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The Top Five challenges facing a family business

Business team in a work process or parent watch the child. Man sitting at a computer surrounded by employees. Team problem solving. A man in a business suit and woman drinking coffee. Cartoon flat.

There’s a lot to be said for keeping it in the family. But, just as today’s families are increasingly complex and extended, there are also a whole host of challenges facing family businesses in 2017.

To help you get to grips with successfully running a family business - and keeping everyone happy - we’ve put together a checklist of our Top Five challenges that face today’s family business and how to deal with them.

Best fit for the job

In a family business, there is the desire to give everyone a specific role so that everyone is treated equally. The problem is that in business, not everyone is equally capable: some are better at certain things than others. To achieve best business results, family businesses need to ensure that the best people are deployed to each job - whether or not these people are in the family.

Whilst there can be advantages to several family members having an overall understanding of various aspects of running the company, it is also vital to ensure that each family member is an ideal fit for the specific job that they are supposed to do. Simply creating positions for family members or giving them jobs that don't fit their skills often backfires.

This can get even more complicated because once someone is employed to do a job, it can be very difficult to move them out of it - both in terms of the legal side of things and the family emotions involved. Much better to set strict recruitment criteria in advance for each job in the company and make sure that only the best candidates - whether family or not - are considered.

Fair and consistent policies

In a family business it is also important to be clear about the policies of the business that employees need to adhere to. It is essential to develop detailed employment policies that everyone understands and accepts as part of their terms and conditions of employment. These policies should cover every aspect of employment, including the behaviour and performance standards against which employees will be evaluated once employed.

Having clear policies will help to eliminate misunderstanding or assumptions about family participation in the business and clarify the qualifications that family members need to be considered for employment or leadership roles within the company. Such policies also bring consistency and ensure that everything is fair for all family members and also for non-family members.

Compartmentalisation of family and business

Closely related to fairness, compartmentalisation is the ability to separate out the business issues from the family issues, and not be swayed by personal feelings - either positive or negative - between family members.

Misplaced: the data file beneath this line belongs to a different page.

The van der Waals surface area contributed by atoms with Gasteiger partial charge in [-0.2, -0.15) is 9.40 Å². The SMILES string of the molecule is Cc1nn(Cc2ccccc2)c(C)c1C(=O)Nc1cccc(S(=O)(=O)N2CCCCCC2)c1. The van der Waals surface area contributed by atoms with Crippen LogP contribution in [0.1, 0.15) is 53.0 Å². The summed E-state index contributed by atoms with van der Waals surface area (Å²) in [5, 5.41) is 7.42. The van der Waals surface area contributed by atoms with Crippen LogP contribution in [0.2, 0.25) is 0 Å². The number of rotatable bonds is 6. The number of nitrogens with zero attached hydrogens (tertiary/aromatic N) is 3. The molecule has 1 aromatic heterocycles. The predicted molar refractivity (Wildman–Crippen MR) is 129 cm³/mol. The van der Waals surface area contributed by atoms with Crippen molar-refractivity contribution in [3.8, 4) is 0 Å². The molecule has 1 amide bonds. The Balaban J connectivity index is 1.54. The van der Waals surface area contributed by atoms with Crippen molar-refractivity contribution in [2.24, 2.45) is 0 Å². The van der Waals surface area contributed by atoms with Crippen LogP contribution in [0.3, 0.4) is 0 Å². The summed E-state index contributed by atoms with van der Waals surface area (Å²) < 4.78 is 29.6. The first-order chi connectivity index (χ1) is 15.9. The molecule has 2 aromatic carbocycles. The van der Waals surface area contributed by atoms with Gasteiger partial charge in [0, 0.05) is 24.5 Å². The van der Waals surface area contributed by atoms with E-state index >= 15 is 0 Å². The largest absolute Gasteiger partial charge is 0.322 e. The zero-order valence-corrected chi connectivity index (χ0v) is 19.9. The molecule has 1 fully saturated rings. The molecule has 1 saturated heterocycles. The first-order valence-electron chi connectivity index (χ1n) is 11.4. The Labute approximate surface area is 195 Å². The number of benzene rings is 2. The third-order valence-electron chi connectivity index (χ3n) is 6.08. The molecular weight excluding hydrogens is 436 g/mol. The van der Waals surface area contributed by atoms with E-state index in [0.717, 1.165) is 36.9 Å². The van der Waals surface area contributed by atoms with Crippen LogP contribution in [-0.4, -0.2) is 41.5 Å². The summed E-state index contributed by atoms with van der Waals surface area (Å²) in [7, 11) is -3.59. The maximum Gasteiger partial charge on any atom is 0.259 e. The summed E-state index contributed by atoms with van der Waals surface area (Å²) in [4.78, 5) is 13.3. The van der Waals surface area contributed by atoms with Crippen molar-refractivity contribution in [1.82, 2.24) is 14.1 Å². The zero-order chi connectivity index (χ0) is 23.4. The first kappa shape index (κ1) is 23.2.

In any business there should ideally be compassion - and some degree of leeway - for those who are going through a difficult time. But a family business must beware of letting feelings and concerns overwhelm the business need. Business is business, no matter who is involved.

In the same vein, it is worth having family rule that business is only discussed during business hours, or you will find that it becomes all-encompassing and intrudes on other events like holidays and family celebrations.

The younger generation

It can be wonderful when a family business includes and involves people from one or more different generations but it can also be a minefield! The older generations will feel passionately about the business that either they founded or consider their own, whilst younger members of the family will have their own ideas about how to make things work - and especially perhaps about how to embrace new technology and working methods.

Some degree of compromise is essential here. If the younger members are truly to be part of the business then they need a genuine opportunity to contribute ideas and expertise - perhaps for example on an allocated regular basis. Yet they also need to understand and respect that the wisdom and experience of the older generation is a valuable asset not to be overlooked. If needed then some arranged mutual training sessions or joint mentoring in specific skills and talents may help to engender mutual respect and knowledge sharing.

Succession Planning

The younger members of the business may also feel a pressure to stay in the business and view it almost as a kind of prison that keeps them bound to the family business and prevents them from fulfilling their own dreams. This should be discussed up front so that the older generations are free to form alternative succession plans and the younger generations to pursue other avenues if this is what they want to do.

If your family business is facing this challenge, you are not alone. According to the US Conway Center for Family Business, 30% of family businesses transition to the second generation, 12% to the third generation, and only 3% to the fourth generation. With only around a third of family businesses continuing to the next generation, it is essential to have effective succession planning in place for any hope to survival of a family business.

Fair Business Loans provides business loans for UK family businesses. So if your family business needs additional business funding then get in touch with us at Fair Business Loans and we will see what we can do to help your family business grow.

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